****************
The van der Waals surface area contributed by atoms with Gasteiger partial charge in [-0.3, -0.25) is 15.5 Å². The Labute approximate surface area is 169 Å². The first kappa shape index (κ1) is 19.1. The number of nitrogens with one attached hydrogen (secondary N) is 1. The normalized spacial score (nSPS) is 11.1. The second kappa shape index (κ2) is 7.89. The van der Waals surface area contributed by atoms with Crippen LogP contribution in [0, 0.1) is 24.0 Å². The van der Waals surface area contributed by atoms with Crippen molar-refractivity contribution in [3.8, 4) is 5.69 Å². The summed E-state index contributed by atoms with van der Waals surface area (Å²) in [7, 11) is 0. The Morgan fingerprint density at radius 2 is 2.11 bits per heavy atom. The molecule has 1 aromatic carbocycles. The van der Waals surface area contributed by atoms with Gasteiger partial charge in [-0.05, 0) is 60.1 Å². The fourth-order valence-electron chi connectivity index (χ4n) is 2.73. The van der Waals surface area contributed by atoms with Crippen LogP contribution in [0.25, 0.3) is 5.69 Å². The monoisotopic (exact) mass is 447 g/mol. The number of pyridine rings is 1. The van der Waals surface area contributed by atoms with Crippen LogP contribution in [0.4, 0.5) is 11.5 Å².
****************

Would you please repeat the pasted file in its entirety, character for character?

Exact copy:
The van der Waals surface area contributed by atoms with Gasteiger partial charge in [-0.3, -0.25) is 15.5 Å². The Labute approximate surface area is 169 Å². The first kappa shape index (κ1) is 19.1. The number of nitrogens with one attached hydrogen (secondary N) is 1. The normalized spacial score (nSPS) is 11.1. The second kappa shape index (κ2) is 7.89. The van der Waals surface area contributed by atoms with Crippen LogP contribution in [0, 0.1) is 24.0 Å². The van der Waals surface area contributed by atoms with Crippen molar-refractivity contribution in [3.8, 4) is 5.69 Å². The summed E-state index contributed by atoms with van der Waals surface area (Å²) in [7, 11) is 0. The Morgan fingerprint density at radius 2 is 2.11 bits per heavy atom. The molecule has 1 aromatic carbocycles. The van der Waals surface area contributed by atoms with Gasteiger partial charge in [-0.05, 0) is 60.1 Å². The fourth-order valence-electron chi connectivity index (χ4n) is 2.73. The van der Waals surface area contributed by atoms with Crippen LogP contribution in [0.25, 0.3) is 5.69 Å². The monoisotopic (exact) mass is 447 g/mol. The number of pyridine rings is 1. The van der Waals surface area contributed by atoms with Crippen LogP contribution in [0.4, 0.5) is 11.5 Å².